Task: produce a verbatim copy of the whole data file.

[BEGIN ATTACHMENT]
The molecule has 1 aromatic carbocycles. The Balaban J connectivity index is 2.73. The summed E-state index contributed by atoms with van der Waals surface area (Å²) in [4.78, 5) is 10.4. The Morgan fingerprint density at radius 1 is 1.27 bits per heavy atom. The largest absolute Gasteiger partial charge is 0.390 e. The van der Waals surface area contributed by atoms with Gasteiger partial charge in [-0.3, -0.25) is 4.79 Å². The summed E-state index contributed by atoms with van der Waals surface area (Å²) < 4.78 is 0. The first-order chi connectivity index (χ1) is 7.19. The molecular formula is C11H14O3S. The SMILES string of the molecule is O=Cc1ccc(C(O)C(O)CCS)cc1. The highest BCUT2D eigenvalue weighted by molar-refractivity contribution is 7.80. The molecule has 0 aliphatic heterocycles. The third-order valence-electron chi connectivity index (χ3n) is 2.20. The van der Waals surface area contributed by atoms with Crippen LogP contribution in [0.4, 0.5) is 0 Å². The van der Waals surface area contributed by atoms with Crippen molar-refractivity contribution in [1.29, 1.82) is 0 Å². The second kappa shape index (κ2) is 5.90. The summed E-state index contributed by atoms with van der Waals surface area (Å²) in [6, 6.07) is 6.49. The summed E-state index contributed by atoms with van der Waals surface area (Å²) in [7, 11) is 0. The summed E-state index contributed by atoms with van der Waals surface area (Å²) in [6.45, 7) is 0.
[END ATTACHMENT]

The molecule has 1 aromatic carbocycles. The Balaban J connectivity index is 2.73. The summed E-state index contributed by atoms with van der Waals surface area (Å²) in [4.78, 5) is 10.4. The Morgan fingerprint density at radius 1 is 1.27 bits per heavy atom. The largest absolute Gasteiger partial charge is 0.390 e. The van der Waals surface area contributed by atoms with Gasteiger partial charge in [-0.3, -0.25) is 4.79 Å². The summed E-state index contributed by atoms with van der Waals surface area (Å²) < 4.78 is 0. The first-order chi connectivity index (χ1) is 7.19. The molecular formula is C11H14O3S. The SMILES string of the molecule is O=Cc1ccc(C(O)C(O)CCS)cc1. The highest BCUT2D eigenvalue weighted by molar-refractivity contribution is 7.80. The molecule has 0 aliphatic heterocycles. The third-order valence-electron chi connectivity index (χ3n) is 2.20. The van der Waals surface area contributed by atoms with Crippen LogP contribution in [0.4, 0.5) is 0 Å². The van der Waals surface area contributed by atoms with Crippen molar-refractivity contribution in [1.29, 1.82) is 0 Å². The second kappa shape index (κ2) is 5.90. The summed E-state index contributed by atoms with van der Waals surface area (Å²) in [6, 6.07) is 6.49. The summed E-state index contributed by atoms with van der Waals surface area (Å²) in [7, 11) is 0. The summed E-state index contributed by atoms with van der Waals surface area (Å²) in [6.45, 7) is 0.